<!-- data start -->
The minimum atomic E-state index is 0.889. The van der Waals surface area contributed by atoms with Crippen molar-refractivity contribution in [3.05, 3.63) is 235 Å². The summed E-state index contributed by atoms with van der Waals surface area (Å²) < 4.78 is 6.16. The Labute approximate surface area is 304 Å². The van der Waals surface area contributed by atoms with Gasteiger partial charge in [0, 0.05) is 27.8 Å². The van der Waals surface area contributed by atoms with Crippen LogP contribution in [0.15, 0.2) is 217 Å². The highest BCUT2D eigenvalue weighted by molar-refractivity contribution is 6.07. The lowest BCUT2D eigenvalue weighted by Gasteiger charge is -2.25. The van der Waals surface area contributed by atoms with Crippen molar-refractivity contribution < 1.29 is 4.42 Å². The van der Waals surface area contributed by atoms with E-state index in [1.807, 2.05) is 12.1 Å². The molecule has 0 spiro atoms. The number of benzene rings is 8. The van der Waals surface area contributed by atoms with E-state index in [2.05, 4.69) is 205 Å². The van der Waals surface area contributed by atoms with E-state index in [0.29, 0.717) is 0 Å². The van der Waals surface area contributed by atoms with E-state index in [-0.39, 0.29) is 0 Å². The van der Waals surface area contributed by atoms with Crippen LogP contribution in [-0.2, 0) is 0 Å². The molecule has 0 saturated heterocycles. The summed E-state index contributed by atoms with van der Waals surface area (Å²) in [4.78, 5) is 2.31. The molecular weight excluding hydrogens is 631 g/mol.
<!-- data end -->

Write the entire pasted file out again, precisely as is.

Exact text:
The minimum atomic E-state index is 0.889. The van der Waals surface area contributed by atoms with Crippen molar-refractivity contribution in [3.05, 3.63) is 235 Å². The summed E-state index contributed by atoms with van der Waals surface area (Å²) < 4.78 is 6.16. The Labute approximate surface area is 304 Å². The van der Waals surface area contributed by atoms with Gasteiger partial charge in [0, 0.05) is 27.8 Å². The van der Waals surface area contributed by atoms with Crippen LogP contribution in [0.15, 0.2) is 217 Å². The highest BCUT2D eigenvalue weighted by molar-refractivity contribution is 6.07. The lowest BCUT2D eigenvalue weighted by Gasteiger charge is -2.25. The van der Waals surface area contributed by atoms with Crippen molar-refractivity contribution < 1.29 is 4.42 Å². The van der Waals surface area contributed by atoms with E-state index in [1.807, 2.05) is 12.1 Å². The molecule has 0 spiro atoms. The number of benzene rings is 8. The van der Waals surface area contributed by atoms with E-state index in [2.05, 4.69) is 205 Å². The van der Waals surface area contributed by atoms with E-state index in [0.29, 0.717) is 0 Å². The van der Waals surface area contributed by atoms with E-state index in [-0.39, 0.29) is 0 Å². The van der Waals surface area contributed by atoms with Crippen LogP contribution in [-0.2, 0) is 0 Å². The molecule has 0 saturated heterocycles. The summed E-state index contributed by atoms with van der Waals surface area (Å²) in [4.78, 5) is 2.31. The molecular weight excluding hydrogens is 631 g/mol.